81 years since Carlos Sr. opened his first BJJ academy in 1925. Probably even 90+ years if we count the "fetal" period when Maeda arrived to Brazil and began teaching his stuff to Carlos Sr.

                    Amazing how time flies, no?
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                      #11
                      Originally posted by elnyka
                      81 years since Carlos Sr. opened his first BJJ academy in 1925. Probably even 90+ years if we count the "fetal" period when Maeda arrived to Brazil and began teaching his stuff to Carlos Sr.

                      Amazing how time flies, no?
                      ah, I guess if Enshin's 20 years old and has a book then a 90 year old style gets one too =P.

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                        #12
                        How about Judo books? I've heard the general ones are pretty shit. But I've also seen books dedicated to a single throw (there's a book on uchi mata, and one on osoto gari, at least). Are those any good?

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                          #13
                          Royler's Submission Grappling and Eddie Bravo's book are good.

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                            #14
                            I always saw books as a crutch for martial artist wanna-be's, they read the book instead of taking the class and think they know the style, then when they get their asses handed to them they decide to get more books.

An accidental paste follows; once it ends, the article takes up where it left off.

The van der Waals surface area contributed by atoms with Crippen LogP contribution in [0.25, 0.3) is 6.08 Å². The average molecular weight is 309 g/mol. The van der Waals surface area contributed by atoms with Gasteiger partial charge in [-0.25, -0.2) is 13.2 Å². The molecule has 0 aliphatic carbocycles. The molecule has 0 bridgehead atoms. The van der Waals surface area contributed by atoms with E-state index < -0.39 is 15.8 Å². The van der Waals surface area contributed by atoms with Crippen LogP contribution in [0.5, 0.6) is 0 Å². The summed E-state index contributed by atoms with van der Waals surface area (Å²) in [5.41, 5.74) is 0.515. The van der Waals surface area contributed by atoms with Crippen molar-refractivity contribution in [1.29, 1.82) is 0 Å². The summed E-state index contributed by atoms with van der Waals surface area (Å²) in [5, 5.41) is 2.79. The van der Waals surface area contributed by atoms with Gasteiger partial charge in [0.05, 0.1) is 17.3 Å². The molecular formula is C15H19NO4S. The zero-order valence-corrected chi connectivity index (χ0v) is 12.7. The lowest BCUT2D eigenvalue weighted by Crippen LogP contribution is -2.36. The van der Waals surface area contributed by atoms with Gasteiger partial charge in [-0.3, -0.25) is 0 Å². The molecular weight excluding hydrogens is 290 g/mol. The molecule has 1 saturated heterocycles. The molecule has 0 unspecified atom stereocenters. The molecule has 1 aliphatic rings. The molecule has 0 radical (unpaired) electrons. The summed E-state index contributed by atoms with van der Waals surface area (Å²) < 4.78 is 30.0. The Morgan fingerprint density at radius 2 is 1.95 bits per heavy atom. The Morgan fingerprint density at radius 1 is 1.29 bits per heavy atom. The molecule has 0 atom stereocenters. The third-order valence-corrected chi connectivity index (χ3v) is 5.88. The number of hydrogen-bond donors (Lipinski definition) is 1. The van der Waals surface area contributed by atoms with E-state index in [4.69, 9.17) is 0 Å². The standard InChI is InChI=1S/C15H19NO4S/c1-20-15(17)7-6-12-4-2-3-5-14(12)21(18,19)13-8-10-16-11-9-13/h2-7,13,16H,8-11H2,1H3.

There's nothing wrong with reading MA books, but you can't say you know a style of martial arts simply by reading a book, then everyone would know it and classes would become pointless.

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                              #15
                              Originally posted by Kung-Fu-Ramma
                              I always saw books as a crutch for martial artist wanna-be's, they read the book instead of taking the class and think they know the style, then when they get their asses handed to them they decide to get more books.

                              There's nothing wrong with reading MA books, but you can't say you know a style of martial arts simply by reading a book, then everyone would know it and classes would become pointless.
                              It depends on how the book is used, and this goes for videos as well.

                              Let's say Johnny goes out and is in a BJJ class, but he's unsure of certain techniques. So he goes and buys Royler's Submission Grappling, tries to read on the technique, and applies some of it to what his teacher is showing him. I don't see the harm in that.

                              Problems develop when people try to use books to take the place of qualified instructors. When Jimmy McDojo tries to use book learned BJJ techniques with his krotty buddies, the end result will make Helio Gracie want to choke his ass.